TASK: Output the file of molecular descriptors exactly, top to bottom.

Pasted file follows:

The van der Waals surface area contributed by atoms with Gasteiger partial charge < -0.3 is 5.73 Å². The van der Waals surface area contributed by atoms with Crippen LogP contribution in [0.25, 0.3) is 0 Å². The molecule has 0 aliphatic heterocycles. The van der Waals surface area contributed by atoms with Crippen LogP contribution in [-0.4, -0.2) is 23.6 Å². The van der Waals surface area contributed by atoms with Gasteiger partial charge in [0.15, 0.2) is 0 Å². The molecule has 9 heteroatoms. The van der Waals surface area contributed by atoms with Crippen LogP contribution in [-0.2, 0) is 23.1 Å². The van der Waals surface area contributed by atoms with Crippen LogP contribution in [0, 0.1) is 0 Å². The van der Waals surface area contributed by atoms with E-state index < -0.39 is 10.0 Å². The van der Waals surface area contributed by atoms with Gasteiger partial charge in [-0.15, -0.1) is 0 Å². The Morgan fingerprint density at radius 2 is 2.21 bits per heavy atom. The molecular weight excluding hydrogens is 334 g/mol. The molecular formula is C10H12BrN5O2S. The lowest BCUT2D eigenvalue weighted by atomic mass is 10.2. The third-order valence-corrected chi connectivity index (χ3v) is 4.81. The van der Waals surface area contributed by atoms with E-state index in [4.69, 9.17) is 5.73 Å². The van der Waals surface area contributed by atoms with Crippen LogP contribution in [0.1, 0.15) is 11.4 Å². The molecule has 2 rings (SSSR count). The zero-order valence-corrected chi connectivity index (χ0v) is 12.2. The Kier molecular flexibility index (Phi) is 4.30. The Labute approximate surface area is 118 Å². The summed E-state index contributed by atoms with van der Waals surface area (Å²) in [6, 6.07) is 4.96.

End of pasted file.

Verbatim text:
The van der Waals surface area contributed by atoms with Gasteiger partial charge < -0.3 is 5.73 Å². The van der Waals surface area contributed by atoms with Crippen LogP contribution in [0.25, 0.3) is 0 Å². The molecule has 0 aliphatic heterocycles. The van der Waals surface area contributed by atoms with Crippen LogP contribution in [-0.4, -0.2) is 23.6 Å². The van der Waals surface area contributed by atoms with Gasteiger partial charge in [0.15, 0.2) is 0 Å². The molecule has 9 heteroatoms. The van der Waals surface area contributed by atoms with Crippen LogP contribution in [-0.2, 0) is 23.1 Å². The van der Waals surface area contributed by atoms with Crippen LogP contribution in [0, 0.1) is 0 Å². The van der Waals surface area contributed by atoms with E-state index < -0.39 is 10.0 Å². The van der Waals surface area contributed by atoms with Gasteiger partial charge in [-0.15, -0.1) is 0 Å². The Morgan fingerprint density at radius 2 is 2.21 bits per heavy atom. The molecular weight excluding hydrogens is 334 g/mol. The molecular formula is C10H12BrN5O2S. The lowest BCUT2D eigenvalue weighted by atomic mass is 10.2. The third-order valence-corrected chi connectivity index (χ3v) is 4.81. The van der Waals surface area contributed by atoms with E-state index in [4.69, 9.17) is 5.73 Å². The van der Waals surface area contributed by atoms with Crippen LogP contribution in [0.1, 0.15) is 11.4 Å². The molecule has 2 rings (SSSR count). The zero-order valence-corrected chi connectivity index (χ0v) is 12.2. The Kier molecular flexibility index (Phi) is 4.30. The Labute approximate surface area is 118 Å². The summed E-state index contributed by atoms with van der Waals surface area (Å²) in [6, 6.07) is 4.96.